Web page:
News / Middle East

Multiple Baghdad Car Bombs Kill at Least 13

A man walks near the site of a car bomb attack in Baghdad, Feb. 6, 2014.
A man walks near the site of a car bomb attack in Baghdad, Feb. 6, 2014.
Reuters
Seven car bombs exploded across Baghdad on Thursday, killing at least 13 people in apparently coordinated attacks that targeted mainly Shi'ite Muslim districts, security sources said.

No group immediately claimed responsibility for the bombings. But Sunni Islamist militants have been regaining ground in Iraq, particularly in the western province of Anbar where they overran two cities on Jan. 1.

Since then, more than 1,000 people have been killed across the country, building on a trend of intensifying violence that made last year Iraq's bloodiest since 2008, when sectarian warfare began to abate from its height.

On Thursday, bombs were detonated in the predominantly Shi'ite neighborhoods of Sadr City, Karrada, Hurriya, Ubaidi and Shaab. Civilians from Iraq's Shi'ite majority are often targeted by Sunni insurgents.

Another explosion killed three people in the commercial Bab al-Sharqie district, near a bridge across the river Tigris leading to the heavily-fortified “Green Zone”, home to the prime minister's office and several Western embassies.

In recent days, militants have staged a series of attacks near the Green Zone and outside the Ministry of Foreign Affairs, heightening concerns about Iraq's ability to protect strategic sites as security deteriorates.

The city of Falluja is currently surrounded and under shelling from the Iraqi army in preparation for a possible ground assault to end a month-long standoff with Sunni anti-government fighters inside the Anbar city.

“Many casualties” likely

The militants include members of the Islamic State in Iraq and the Levant (ISIL) - a Sunni group also active in neighboring Syria's civil war.

“We believe that storming Falluja as soon as possible is much better than the current situation,” a senior security official told Reuters on condition of anonymity. “Yes, there will be many casualties, but it's better than this strain on army resources.”

The official said a ground assault would not be launched until security forces finished battling militants in two small towns that are important entry points to Falluja. Communications have also been cut.

“The militants have booby-trapped roads, homes, animals and even dead bodies inside Falluja, so we have to keep the communications down as they use mobile signal to blow up these traps,” the official said.

Maliki has appealed for international support and weapons to fight al-Qaida. But critics say his own policies towards Iraq's once-dominant Sunni community are at least partly to blame for reviving an insurgency that had peaked in 2006-07.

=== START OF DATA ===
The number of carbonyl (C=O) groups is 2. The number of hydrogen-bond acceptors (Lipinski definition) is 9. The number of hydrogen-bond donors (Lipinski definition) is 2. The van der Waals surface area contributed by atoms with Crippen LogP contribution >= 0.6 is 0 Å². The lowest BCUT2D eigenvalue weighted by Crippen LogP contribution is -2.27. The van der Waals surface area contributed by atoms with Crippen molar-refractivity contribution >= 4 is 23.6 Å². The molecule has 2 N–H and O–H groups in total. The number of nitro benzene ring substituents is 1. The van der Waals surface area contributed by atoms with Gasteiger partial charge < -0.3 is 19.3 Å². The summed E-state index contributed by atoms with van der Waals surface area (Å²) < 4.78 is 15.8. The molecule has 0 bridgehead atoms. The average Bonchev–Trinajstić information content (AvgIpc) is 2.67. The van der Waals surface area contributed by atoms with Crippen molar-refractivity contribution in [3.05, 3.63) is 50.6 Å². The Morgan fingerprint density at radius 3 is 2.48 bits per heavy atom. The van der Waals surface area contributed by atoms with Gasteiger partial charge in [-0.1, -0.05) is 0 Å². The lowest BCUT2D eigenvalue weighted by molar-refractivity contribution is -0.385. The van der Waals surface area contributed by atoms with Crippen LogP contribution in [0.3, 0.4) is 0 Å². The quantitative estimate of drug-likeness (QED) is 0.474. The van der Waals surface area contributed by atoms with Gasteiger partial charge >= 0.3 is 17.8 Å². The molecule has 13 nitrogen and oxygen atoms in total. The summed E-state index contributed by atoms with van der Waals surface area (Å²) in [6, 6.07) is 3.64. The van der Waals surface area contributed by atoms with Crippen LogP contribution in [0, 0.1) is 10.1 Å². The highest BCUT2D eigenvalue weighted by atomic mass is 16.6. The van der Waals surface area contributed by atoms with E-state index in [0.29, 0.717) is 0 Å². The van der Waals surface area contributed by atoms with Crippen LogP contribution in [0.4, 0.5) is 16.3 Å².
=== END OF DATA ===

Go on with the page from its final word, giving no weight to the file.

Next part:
Some tribes in Sunni-dominated Anbar support or have aligned themselves with ISIL against Maliki's Shi'ite-led government, which they accuse of abuses against their sect.

Others deplore ISIL's violent tactics and have joined forces with the army to fight the group and its allies in and around Anbar's city of Ramadi, also overrun by militants last month but now largely back under government control.

The United Nations said it had delivered aid including tents, medicine, water and food parcels to some of the 45,000 families that have been displaced by the conflict in Anbar.

“The U.N. continues to hold discussions with senior political figures in an attempt to assist in paving the ground for a political solution to the crisis, calling on all to show national unity and address the root causes of violence in Iraq,” U.N. envoy Nikolay Mladenov said in a statement.

You May Like

Lesotho Faces New Round of Violence, Political Crisis

Brutal killing of military officer has sent former leaders back into S. Africa where they're watching anxiously as regional officials head in to try to restore peace More

Video US Diplomat Expects Adoption of Bosnian Massacre Anniversary Resolution

Samantha Power says there's broad consensus about killings in Bosnia's war, but Russia calls resolution 'divisive,' backs UN countermeasure More

UN Report Exposes Widespread Boko Haram Atrocities

Damning report graphically details pattern of vicious, widespread atrocities committed by Islamist militants More

This forum has been closed.
Comments
     
There are no comments in this forum. Be first and add one

Featured Videos

Your JavaScript is turned off or you have an old version of Adobe's Flash Player. Get the latest Flash player.
Olympics Construction Scars Sacred Korean Mountaini
X
July 02, 2015 4:10 AM
Environmentalists in South Korea are protesting a Winter Olympics construction project to build a ski slope through a 500-year-old protected forest. Brian Padden reports that although there is strong national support for hosting the 2018 Pyeongchang Winter Olympics, there are growing public concerns over the costs and possible ecological damage at the revered mountain.